Facebook’s proposed $19 billion purchase of WhatsApp cleared an important regulatory hurdle Thursday, a victory tempered by the delivery of a stern privacy warning.
In a statement Thursday, Facebook said the Federal Trade Commission had already approved its purchase of WhatsApp, though the agency declined to comment specifically on the matter. The company still requires an OK from international regulators before the acquisition can go forward.
“We’re pleased the FTC has completed its review and cleared our acquisition of WhatsApp,” a company spokeswoman said. “Naturally, both companies will continue to comply with all applicable laws after the transaction closes.”
But the social-media giant must honor the prior “privacy obligations” that WhatsApp, a mobile chat client, had promised to its hundreds of millions of users before the deal was announced, the FTC notified both companies Thursday.
Some privacy groups have expressed concern that Facebook, which relies heavily on collecting user data and selling it to advertisers, would breach assumed privacy protections that WhatsApp adopters believed they would be given when signing up with the internationally popular messaging platform. The Electronic Privacy Information Center and the Center for Digital Democracy filed a complaint with FTC last month objecting to the purchase on these grounds.
“The FTC is to be commended for sending a very strong signal that they will hold Facebook and WhatsApp accountable for their promises,” Jeff Chester, the executive director of CDD, said in a statement responding to Thursday’s announcement. “The commission’s action has likely spoiled, for now, the plans Facebook has developed to turn its $19 billion into even more digital gold for themselves.”
If Facebook wishes to use WhatsApp data in a way that extends beyond the existing privacy agreement, it must first earn “affirmative consent” from individual users before doing so.
This isn’t the first time that Facebook has tangled with FTC over privacy issues. In 2011, the company settled government charges that it had deceived its consumers and violated privacy agreements by changing privacy settings before obtaining consent.
“We want to make clear that, regardless of the acquisition, WhatsApp must continue to honor these promises to consumers,” the letter continues. “Further, if the acquisition is completed and WhatsApp fails to honor these promises, both companies could be in violation of Section 5 of the Federal Trade Commission Act and, potentially, the FTC’s order against Facebook.”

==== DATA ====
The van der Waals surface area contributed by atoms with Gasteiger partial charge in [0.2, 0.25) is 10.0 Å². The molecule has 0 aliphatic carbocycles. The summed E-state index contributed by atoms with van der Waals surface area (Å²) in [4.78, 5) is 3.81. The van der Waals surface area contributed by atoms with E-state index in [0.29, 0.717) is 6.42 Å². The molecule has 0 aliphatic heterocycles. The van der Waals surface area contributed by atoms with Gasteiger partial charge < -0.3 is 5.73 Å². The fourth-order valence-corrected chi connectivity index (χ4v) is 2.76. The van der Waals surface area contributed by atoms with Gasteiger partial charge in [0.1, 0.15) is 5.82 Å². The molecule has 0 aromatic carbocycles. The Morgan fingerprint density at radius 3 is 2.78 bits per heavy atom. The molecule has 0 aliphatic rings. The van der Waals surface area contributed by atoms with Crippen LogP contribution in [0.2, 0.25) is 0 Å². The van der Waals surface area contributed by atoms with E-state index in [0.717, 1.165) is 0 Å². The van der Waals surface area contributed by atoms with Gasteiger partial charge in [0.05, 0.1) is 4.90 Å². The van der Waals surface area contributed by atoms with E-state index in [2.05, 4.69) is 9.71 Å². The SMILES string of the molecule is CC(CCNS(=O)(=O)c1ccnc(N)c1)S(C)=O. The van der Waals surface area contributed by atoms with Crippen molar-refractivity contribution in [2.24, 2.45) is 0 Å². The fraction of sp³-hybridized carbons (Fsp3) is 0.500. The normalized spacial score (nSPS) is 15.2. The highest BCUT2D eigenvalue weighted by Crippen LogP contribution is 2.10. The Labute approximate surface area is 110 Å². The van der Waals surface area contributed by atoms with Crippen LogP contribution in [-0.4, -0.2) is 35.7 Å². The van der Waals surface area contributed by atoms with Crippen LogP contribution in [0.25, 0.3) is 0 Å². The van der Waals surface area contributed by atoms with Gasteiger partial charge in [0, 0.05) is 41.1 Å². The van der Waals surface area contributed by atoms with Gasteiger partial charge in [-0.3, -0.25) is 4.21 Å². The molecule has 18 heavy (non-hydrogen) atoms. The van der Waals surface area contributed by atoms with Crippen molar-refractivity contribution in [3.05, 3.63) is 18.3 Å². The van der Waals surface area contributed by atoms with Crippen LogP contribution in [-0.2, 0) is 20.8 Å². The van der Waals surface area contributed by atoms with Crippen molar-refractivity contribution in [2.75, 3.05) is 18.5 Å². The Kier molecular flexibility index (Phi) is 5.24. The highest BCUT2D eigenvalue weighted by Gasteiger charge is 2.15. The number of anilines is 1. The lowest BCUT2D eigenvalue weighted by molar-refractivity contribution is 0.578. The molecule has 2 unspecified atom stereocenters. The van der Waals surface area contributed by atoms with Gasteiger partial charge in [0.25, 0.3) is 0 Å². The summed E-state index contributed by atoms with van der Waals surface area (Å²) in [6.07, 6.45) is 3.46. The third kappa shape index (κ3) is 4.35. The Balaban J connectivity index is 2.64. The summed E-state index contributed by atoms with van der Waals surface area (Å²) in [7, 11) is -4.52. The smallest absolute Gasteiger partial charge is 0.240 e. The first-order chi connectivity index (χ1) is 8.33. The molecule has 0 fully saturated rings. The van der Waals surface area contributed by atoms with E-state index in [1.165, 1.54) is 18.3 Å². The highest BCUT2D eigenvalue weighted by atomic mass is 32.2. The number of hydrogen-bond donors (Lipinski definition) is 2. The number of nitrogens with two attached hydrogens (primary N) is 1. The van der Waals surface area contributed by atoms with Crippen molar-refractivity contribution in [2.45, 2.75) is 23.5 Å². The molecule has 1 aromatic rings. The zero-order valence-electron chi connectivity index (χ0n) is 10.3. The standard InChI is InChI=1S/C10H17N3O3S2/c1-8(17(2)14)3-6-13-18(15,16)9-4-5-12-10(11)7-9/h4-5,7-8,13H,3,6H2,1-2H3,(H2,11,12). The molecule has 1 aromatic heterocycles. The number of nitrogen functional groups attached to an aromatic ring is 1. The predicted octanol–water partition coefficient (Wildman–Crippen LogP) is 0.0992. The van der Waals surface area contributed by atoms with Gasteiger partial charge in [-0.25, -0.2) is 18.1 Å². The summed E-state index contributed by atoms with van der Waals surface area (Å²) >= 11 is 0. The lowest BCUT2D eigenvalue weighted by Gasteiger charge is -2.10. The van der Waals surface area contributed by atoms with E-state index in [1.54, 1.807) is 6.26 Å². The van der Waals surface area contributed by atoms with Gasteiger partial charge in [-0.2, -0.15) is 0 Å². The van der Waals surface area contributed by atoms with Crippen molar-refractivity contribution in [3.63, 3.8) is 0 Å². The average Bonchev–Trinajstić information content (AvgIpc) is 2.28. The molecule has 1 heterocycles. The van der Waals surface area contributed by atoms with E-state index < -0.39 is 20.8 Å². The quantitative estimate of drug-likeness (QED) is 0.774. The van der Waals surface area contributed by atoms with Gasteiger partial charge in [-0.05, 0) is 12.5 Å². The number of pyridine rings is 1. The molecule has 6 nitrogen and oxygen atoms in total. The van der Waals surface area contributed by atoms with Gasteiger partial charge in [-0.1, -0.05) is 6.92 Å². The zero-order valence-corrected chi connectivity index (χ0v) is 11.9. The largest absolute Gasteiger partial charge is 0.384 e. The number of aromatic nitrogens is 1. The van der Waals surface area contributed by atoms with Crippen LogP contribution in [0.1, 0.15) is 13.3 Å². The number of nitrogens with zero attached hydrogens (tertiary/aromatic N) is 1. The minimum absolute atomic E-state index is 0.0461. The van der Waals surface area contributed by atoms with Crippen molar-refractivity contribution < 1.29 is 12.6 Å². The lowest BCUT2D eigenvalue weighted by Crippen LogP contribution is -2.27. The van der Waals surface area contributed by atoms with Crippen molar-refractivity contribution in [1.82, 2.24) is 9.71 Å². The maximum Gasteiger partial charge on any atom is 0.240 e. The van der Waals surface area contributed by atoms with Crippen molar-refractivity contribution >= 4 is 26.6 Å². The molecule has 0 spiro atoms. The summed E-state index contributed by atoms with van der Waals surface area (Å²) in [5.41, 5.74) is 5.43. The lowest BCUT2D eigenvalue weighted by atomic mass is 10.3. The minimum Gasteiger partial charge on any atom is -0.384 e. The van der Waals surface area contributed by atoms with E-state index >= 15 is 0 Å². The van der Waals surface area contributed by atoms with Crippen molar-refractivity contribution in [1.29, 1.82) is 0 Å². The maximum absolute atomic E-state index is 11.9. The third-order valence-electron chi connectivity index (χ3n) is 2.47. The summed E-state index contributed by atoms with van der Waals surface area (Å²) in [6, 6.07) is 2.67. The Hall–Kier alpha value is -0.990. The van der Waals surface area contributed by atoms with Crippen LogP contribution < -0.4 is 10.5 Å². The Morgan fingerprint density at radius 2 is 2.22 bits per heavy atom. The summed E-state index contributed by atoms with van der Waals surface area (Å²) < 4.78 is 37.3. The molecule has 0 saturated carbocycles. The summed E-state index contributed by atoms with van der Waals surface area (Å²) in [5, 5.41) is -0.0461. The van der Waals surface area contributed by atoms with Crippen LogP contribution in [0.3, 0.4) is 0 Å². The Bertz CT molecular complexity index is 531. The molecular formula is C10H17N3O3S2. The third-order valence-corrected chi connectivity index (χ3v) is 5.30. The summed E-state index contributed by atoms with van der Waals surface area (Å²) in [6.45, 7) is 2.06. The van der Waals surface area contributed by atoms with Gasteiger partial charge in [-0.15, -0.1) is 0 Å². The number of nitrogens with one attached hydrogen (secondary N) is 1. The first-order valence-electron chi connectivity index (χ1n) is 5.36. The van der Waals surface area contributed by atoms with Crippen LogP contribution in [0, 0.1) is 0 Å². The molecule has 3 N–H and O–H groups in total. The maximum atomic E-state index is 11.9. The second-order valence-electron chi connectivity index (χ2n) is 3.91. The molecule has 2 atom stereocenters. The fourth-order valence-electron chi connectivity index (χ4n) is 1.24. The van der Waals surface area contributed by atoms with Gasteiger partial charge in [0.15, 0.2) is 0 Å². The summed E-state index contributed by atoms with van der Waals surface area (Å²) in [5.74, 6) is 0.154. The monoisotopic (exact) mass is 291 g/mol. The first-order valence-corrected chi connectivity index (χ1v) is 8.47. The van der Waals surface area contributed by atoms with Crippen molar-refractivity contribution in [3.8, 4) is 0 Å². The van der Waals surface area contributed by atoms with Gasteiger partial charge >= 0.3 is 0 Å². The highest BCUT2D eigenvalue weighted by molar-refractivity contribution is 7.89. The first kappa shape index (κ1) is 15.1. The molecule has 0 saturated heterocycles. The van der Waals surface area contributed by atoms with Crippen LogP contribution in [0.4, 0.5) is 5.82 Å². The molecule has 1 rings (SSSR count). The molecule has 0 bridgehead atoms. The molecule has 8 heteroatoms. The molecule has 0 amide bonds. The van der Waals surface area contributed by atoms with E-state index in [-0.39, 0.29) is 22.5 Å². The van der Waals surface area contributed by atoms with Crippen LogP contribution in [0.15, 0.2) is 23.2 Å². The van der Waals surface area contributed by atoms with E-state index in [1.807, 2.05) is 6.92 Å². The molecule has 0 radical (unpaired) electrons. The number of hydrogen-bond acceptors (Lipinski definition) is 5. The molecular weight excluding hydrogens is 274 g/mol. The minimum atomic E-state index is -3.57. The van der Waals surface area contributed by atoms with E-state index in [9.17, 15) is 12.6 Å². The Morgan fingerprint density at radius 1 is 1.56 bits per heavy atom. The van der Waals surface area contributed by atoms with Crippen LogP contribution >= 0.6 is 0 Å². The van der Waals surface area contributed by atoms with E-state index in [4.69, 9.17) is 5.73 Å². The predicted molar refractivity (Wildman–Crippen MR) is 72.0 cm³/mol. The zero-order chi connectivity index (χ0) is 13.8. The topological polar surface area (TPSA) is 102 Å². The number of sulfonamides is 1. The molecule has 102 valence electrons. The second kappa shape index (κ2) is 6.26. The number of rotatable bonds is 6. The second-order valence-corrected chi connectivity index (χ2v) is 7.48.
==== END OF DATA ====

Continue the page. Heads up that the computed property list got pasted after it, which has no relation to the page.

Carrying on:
Facebook announced it had purchased the five-year-old WhatsApp, which boasts 450 million users and soaring growth rate of a million more each day, in February for a humongous price tag of $19 billion that shocked most observers, some of whom were unfamiliar with a messaging service that is far more popular overseas than it is in the United States.
What We're Following See More »
As the Russia investigation heats up, "the role of Marc E. Kasowitz, the president’s longtime New York lawyer, will be significantly reduced. Mr. Trump liked Mr. Kasowitz’s blunt, aggressive style, but he was not a natural fit in the delicate, politically charged criminal investigation. The veteran Washington defense lawyer John Dowd will take the lead in representing Mr. Trump for the Russia inquiry."
President Trump's attorneys are "actively compiling a list of Mueller’s alleged potential conflicts of interest, which they say could serve as a way to stymie his work." They plan to argued that Mueller is going outside the scope of his investigation, in inquiring into Trump's finances. They're also playing small ball, highlighting "donations to Democrats by some of" Mueller's team, and "an allegation that Mueller and Trump National Golf Club in Northern Virginia had a dispute over membership fees when Mueller resigned as a member in 2011." Trump is said to be incensed that Mueller may see his tax returns, and has been asking about his power to pardon his family members.
In addition to ties between Russia and the Trump campaign, Robert Mueller's team is also "examining a broad range of transactions involving Trump’s businesses as well as those of his associates, according to a person familiar with the probe. FBI investigators and others are looking at Russian purchases of apartments in Trump buildings, Trump’s involvement in a controversial SoHo development in New York with Russian associates, the 2013 Miss Universe pageant in Moscow, and Trump’s sale of a Florida mansion to a Russian oligarch in 2008, the person said. The investigation also has absorbed a money-laundering probe begun by federal prosecutors in New York into Trump’s former campaign chairman Paul Manafort."
Special Counsel Robert Mueller's team is "is examining a broad range of transactions involving Trump’s businesses as well as those of his associates", including "Russian purchases of apartments in Trump buildings, Trump’s involvement in a controversial SoHo development with Russian associates, the 2013 Miss Universe pageant in Moscow and Trump’s sale of a Florida mansion to a Russian oligarch in 2008."
"A Senate bill to gut Obamacare would increase the number of uninsured people by 32 million and double premiums on Obamacare's exchanges by 2026, according to an analysis from the nonpartisan Congressional Budget Office. The analysis is of a bill that passed Congress in 2015 that would repeal Obamacare's taxes and some of the mandates. Republicans intend to leave Obamacare in place for two years while a replacement is crafted and implemented."